News Defence Force not on offer to guard hotels: Premier

Defence Force not on offer to guard hotels: Premier

Premier Daniel Andrews was the first witness to appear at the parliamentary inquiry into the hotel quarantine blunder. Photo: ABC News
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The Victorian Premier has denied he was offered Australian Defence Force personnel to help guard COVID quarantine hotels.

Daniel Andrews fronted a parliamentary inquiry into his government’s handling of the coronavirus pandemic on Tuesday, as the state recorded another 19 COVID-19 deaths and 331 new virus infections.

It’s the second day in a row the number of fatalities in Victoria has hit 19 – the record highest daily toll yet in the pandemic.

Mr Andrews said later on Tuesday they were a woman in her 50s, one man in his 70s, six women in their 80s, four men in their 80s, and four women and three men in their 90s. Fourteen of the deaths were linked to aged-care homes.

The latest deaths take Victoria’s death toll from the coronavirus to 246 and the national figure to 331.

There were 650 Victorians in hospital on Tuesday. Of those, 47 are in intensive care, with 24 on a ventilator.

Victoria’s deadly second coronavirus wave is thought to have started after failures in the hotel quarantine program – including using security guards to manage returned travellers, instead of ADF personnel.

The outbreak has spread across Melbourne and into regional Victoria, sparking deadly consequences – particularly in aged care. It has also led to tough lockdown measures – including an 8pm-5am curfew – in metropolitan Melbourne.

On Tuesday, Mr Andrews said ADF personnel weren’t on offer to guard the hotels, despite reports to the contrary.

“It is fundamentally incorrect to assert that there was hundreds of ADF staff on offer and somehow someone said no. That’s not, in my judgment, accurate,” he said.

“It’s been provided in limited circumstances in NSW, not to provide security as such but to provide transportation from the airport to hotels.”

Mistakes in hotel quarantine have been blamed for Victoria’s second wave of the coronavirus.

Prior to hotel quarantine becoming mandatory for Australians returning from overseas, Mr Andrews said security guards were being used in a program offering healthcare workers accommodation if they had been exposed to the virus and wanted to keep their family safe.

“In many respects, the hotel quarantine system simply became an extension of previously agreed processes,” he said.

He also noted private security guards had been used in hotel quarantine programs in other states.

Asked by Nationals MP Danny O’Brien if he regretted the decision to use private security, Mr Andrews replied: “No one wanted a second wave, none of us has the luxury of going back in time.”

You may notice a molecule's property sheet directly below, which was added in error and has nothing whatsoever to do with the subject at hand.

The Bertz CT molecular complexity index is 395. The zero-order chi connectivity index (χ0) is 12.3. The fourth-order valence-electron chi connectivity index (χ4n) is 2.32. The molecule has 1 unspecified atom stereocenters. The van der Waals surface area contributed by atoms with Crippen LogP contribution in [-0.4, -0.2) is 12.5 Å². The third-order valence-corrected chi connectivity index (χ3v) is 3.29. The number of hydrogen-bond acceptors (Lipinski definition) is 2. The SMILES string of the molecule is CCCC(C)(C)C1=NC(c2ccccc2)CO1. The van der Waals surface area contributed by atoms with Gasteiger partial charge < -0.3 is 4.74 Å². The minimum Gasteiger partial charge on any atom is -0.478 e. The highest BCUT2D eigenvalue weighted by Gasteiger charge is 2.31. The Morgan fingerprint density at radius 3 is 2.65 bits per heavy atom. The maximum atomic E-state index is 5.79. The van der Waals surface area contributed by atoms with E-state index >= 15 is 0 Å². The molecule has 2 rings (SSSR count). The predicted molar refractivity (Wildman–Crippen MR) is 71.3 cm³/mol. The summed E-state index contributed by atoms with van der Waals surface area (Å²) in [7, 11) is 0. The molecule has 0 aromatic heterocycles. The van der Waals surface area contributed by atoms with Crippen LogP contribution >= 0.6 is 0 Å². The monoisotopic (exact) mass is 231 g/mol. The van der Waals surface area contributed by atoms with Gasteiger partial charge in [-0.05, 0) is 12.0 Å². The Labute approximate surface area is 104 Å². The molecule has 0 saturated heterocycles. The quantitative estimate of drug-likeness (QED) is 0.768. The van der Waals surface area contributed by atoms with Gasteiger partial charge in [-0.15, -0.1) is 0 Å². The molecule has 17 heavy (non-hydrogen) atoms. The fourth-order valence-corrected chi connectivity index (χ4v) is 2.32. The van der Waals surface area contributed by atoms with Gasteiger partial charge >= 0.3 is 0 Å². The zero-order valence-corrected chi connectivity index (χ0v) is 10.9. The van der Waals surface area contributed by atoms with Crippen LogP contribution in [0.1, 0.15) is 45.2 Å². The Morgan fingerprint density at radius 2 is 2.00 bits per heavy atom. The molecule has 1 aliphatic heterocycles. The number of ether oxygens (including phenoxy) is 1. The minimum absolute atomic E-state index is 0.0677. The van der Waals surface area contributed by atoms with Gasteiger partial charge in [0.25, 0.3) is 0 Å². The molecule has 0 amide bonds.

Victoria’s chief health officer Brett Sutton told the inquiry he was not involved in the decision to use private security guards.

‘I was not involved in that decision making whatsoever,” he said.

Department of Health and Human Services secretary Kym Peake told the inquiry her department, along with the Department of Jobs, Precincts and Regions, the Department of Transport, the Department of Premier and Cabinet and Victoria Police were responsible for the governance of the program.

Under the state’s emergency management structure, the Emergency Management Commissioner Andrew Crisp signed off on the plans.

Health Minister Jenny Mikakos described the program as a “multi-agency” effort.

“I’m responsible for my own department, but I am not responsible for every single department across the government,” she told the inquiry.

In a leaked video that emerged on Tuesday, bureaucrats from Victoria’s Department of Jobs, Precincts and the Regions were seen congratulating themselves on pulling together the quarantine program and their efforts to make guests comfortable.

There was no discussion of health restrictions in the video, published by Melbourne’s Herald Sun on Tuesday.

Instead, one bureaucrat describes the program as ‘‘one massive inbound super trade mission, which just keeps rolling’’.

Inquiry deputy chair Richard Riordan asked Mr Andrews if he would ask Jobs Minister Martin Pakula to resign over his department’s involvement in the botched hotel quarantine system.

“No,” Mr Andrews replied.

The Premier deflected other questions about the program to a separate judicial inquiry into hotel quarantine that will hold its first public hearings on August 17.

Also appearing at the parliamentary inquiry on Tuesday were Ms Mikakos, chief health officer Brett Sutton and Ms Peake.